Q&A: Google Apps Senior Product Manager Rajen Sheth discusses competition in cloud computing and messaging and collaboration in an interview with eWEEK. Fixing synchronization issues between Google Apps and Microsoft Outlook is a priority. Sheth also says Google has no plans to dabble in Salesforce.com-like business applications such as CRM.
has key programmers concentrating on hatching products like
Google Wave and Google Voice, Google Apps has been a regular Steady Eddie of
sorts, with enhancements rolling out one after another. The last one, however,
threw Microsoft Outlook users for a loop.
Google June 9 released Google Apps Sync for Microsoft Outlook,
a synchronization tool that lets Outlook users access their Google Apps e-mail,
contacts and calendar through Outlook. Within a week, Microsoft found flaws in the Google Apps Sync tool,
the breakdown of Windows Desktop Search when users install the plug-in. Google
has been working on fixes since then.
eWEEK caught up via phone June 23 with Google Apps Senior Product Manager
Rajen Sheth, who was in Boston to
speak on a cloud computing panel at the Enterprise
Sheth discussed the Outlook sync problem and the cloud, which for Google consists
of hosting software on the Internet and delivering applications to users as an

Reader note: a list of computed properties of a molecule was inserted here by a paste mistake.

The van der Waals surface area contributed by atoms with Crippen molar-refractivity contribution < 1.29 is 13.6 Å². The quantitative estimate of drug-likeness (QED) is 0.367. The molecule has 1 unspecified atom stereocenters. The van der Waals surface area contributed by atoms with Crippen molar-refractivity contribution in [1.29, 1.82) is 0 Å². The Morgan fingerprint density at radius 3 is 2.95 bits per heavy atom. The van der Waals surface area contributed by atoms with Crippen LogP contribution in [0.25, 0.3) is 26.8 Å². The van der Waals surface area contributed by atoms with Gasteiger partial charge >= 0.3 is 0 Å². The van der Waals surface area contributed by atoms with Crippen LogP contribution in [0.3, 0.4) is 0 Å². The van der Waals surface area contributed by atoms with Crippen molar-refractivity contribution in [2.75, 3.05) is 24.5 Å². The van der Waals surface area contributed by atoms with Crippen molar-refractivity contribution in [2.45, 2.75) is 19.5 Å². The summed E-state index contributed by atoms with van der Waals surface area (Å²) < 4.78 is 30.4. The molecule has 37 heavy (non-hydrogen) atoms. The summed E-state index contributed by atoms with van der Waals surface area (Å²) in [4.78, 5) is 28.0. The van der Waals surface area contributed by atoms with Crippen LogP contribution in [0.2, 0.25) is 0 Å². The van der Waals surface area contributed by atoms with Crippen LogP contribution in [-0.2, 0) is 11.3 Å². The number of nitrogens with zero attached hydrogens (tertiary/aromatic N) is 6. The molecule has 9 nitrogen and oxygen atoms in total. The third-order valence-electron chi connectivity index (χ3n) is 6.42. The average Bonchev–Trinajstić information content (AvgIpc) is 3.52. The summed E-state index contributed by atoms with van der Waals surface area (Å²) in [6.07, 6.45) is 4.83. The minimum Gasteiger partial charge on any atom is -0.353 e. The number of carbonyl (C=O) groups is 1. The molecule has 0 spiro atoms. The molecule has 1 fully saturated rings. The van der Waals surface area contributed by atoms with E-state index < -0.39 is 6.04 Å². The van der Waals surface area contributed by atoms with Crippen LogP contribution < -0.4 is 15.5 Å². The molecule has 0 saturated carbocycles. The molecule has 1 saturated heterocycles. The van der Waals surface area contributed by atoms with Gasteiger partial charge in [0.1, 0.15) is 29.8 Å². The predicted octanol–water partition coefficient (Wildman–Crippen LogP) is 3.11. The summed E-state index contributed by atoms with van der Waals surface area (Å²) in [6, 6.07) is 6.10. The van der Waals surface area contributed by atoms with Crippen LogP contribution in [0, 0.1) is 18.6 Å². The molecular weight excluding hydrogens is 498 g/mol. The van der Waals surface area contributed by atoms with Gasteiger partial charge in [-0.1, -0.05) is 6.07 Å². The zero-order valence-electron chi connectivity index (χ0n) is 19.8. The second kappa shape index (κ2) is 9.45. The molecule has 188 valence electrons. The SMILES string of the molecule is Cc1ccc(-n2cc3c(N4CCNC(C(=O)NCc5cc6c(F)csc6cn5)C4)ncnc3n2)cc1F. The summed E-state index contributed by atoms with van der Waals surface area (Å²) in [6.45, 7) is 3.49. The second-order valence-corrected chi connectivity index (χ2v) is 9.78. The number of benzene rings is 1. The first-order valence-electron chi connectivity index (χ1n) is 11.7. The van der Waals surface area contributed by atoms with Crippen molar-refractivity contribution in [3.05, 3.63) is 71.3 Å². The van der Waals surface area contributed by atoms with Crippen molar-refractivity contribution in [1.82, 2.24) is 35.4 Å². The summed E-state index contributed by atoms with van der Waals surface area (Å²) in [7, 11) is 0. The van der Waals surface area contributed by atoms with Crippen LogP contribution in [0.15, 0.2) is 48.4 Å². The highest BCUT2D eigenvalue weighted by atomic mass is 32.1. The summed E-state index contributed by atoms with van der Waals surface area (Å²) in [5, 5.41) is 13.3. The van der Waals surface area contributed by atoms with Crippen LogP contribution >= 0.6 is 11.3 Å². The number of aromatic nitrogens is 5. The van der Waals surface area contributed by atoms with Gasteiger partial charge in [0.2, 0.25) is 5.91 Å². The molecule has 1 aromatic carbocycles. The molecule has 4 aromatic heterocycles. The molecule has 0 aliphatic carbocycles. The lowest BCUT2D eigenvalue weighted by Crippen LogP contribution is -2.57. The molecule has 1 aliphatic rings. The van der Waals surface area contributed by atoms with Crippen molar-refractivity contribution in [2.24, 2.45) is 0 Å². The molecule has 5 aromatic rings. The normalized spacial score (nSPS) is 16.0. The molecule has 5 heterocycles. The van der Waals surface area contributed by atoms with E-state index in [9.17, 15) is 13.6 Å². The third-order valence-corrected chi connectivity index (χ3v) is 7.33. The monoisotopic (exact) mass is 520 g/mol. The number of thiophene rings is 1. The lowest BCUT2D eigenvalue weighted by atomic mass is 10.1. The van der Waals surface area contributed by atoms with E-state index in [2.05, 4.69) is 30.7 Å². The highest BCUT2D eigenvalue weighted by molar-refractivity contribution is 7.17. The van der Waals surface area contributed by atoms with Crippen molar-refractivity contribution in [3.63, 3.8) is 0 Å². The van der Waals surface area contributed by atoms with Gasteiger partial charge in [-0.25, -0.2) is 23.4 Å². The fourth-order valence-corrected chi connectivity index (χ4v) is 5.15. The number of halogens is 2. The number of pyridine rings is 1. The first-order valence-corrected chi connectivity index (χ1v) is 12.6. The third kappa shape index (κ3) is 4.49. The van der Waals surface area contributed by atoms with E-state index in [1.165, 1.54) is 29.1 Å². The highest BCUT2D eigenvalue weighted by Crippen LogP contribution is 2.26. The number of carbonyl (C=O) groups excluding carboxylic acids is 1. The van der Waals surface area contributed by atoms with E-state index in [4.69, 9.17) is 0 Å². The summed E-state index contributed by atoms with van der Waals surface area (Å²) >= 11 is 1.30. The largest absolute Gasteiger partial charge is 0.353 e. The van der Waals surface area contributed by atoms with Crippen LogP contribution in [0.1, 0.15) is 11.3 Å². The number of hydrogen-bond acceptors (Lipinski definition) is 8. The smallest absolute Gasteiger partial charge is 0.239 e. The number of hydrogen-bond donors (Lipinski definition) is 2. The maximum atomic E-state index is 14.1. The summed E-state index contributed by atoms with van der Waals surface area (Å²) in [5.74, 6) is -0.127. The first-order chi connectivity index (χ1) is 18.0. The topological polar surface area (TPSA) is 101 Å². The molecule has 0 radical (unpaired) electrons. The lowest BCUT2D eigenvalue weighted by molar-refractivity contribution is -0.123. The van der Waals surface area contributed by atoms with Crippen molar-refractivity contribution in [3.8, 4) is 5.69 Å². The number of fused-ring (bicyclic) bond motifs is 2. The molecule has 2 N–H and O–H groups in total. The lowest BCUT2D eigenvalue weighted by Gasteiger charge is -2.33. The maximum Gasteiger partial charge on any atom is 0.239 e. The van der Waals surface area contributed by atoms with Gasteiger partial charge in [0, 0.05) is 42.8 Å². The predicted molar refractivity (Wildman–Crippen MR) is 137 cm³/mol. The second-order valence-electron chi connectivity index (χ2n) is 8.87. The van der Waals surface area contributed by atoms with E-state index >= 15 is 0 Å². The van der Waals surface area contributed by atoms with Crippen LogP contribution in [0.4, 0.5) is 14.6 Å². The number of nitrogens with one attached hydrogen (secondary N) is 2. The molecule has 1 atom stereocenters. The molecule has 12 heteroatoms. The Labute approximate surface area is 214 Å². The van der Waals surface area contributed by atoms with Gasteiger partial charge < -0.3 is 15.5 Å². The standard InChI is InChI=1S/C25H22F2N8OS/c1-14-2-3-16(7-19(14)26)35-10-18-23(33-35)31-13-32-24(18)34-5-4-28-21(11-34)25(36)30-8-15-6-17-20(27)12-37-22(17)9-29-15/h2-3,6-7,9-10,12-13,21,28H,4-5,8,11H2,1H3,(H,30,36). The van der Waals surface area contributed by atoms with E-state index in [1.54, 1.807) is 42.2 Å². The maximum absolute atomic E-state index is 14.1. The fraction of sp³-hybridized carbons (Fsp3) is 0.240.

alternative to on-premises applications customers host internally. Sheth also
answered the question of whether or not Google will get into enterprise
What was top of mind for you at the Enterprise
2.0 show regarding cloud computing?
I've been at shows like this the last couple of years. It feels a lot more
real now than in the past. Two years ago, people were thinking of the cloud
concept. Last year, people were kicking around products that are out there. Now
people are very serious about it and are considering moving major parts of
their infrastructure into the cloud. It was also interesting to see the mix of
vendors versus customers, that there were more and more customers actually here
that are looking into how to adopt this for their corporation.
It has to do with the maturity of the products out there, and the maturity of
the concept. People are taking it more as something that has real solid value
instead of something for the future. Though I still think people are struggling
to get their head around what the cloud is because there is everything from
putting infrastructure into the cloud, to application platforms, to full-on
That's what I tried to cover in my pitch: How do you distinguish the various
parts of the cloud and how do you think of them? There is this false notion
with some corporations that the cloud is about just infrastructure and
virtualizing what you have right now and putting it up in someone's
infrastructure. There are advantages to that, but they're not as great as when
you go further up in the stack, when you start to develop code and deploy it
into something like Google App Engine, where you don't have to worry about
deploying and clustering a database.